Working…
COVID-19 is an emerging, rapidly evolving situation.
Get the latest public health information from CDC: https://www.coronavirus.gov.

Get the latest research information from NIH: https://www.nih.gov/coronavirus.
ClinicalTrials.gov
ClinicalTrials.gov Menu

Superficial Cervical Plexus Block for Neck and Shoulder Pain

The safety and scientific validity of this study is the responsibility of the study sponsor and investigators. Listing a study does not mean it has been evaluated by the U.S. Federal Government. Read our disclaimer for details.
 
ClinicalTrials.gov Identifier: NCT03210181
Recruitment Status : Completed
First Posted : July 6, 2017
Last Update Posted : February 13, 2018
Sponsor:
Information provided by (Responsible Party):
Zoher Naja, Makassed General Hospital

Brief Summary:

Myofascial pain is an important cause of neck pain or neck and shoulder pain. Neck shoulder pain is a common socioeconomic problem that negatively affects the quality of life. Different treatment strategies with limited effectiveness or application have been implemented. However, medication remains a widely used approach.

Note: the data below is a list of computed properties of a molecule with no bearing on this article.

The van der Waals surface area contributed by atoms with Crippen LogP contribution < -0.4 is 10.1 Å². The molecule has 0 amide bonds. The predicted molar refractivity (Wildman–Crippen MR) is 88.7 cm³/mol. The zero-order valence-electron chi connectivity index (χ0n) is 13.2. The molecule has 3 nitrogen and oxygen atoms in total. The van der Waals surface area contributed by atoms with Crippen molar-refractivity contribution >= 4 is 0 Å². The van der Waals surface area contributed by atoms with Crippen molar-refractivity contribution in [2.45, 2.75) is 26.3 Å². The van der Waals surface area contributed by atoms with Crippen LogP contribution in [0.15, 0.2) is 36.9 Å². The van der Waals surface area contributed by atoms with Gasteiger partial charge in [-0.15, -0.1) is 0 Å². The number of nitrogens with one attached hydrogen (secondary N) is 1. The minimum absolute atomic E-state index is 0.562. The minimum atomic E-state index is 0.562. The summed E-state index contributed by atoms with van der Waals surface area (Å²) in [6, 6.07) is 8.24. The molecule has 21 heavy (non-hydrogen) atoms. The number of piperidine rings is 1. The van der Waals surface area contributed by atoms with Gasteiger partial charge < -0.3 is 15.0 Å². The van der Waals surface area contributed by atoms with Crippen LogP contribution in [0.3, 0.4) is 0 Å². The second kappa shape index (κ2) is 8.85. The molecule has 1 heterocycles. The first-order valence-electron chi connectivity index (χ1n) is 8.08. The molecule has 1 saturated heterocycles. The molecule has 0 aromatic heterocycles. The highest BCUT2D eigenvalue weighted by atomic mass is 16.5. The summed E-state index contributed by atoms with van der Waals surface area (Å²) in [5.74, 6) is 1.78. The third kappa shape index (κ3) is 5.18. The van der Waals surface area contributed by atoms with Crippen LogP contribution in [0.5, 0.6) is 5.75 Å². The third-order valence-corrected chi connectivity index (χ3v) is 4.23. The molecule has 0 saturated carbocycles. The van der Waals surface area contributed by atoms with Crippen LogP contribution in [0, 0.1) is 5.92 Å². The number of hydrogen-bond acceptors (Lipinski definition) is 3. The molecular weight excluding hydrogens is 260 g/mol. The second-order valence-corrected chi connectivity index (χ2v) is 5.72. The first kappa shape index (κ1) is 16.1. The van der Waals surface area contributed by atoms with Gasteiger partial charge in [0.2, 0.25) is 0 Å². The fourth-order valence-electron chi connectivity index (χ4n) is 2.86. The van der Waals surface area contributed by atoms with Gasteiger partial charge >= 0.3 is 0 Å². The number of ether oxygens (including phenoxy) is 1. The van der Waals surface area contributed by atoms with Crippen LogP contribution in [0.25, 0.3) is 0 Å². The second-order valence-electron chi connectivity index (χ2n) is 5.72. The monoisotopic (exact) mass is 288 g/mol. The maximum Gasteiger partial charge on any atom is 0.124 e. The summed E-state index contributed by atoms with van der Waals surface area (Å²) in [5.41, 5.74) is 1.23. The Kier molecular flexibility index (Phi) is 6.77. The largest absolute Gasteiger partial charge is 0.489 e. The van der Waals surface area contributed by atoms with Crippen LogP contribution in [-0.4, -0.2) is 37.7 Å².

The levator scapulae is one of the muscles involved in myofascial pain leading to levator scapulae syndrome. The muscle limits the rotation of the neck. It is innervated by branches of the third and fourth cervical nerves through the cervical plexus. Hence, performing superficial cervical plexus block may have some potential effect in reducing myofascial pain.


Condition or disease Intervention/treatment Phase
Neck Pain Shoulder Pain Other: Superficial cervical plexus block Other: Placebo Not Applicable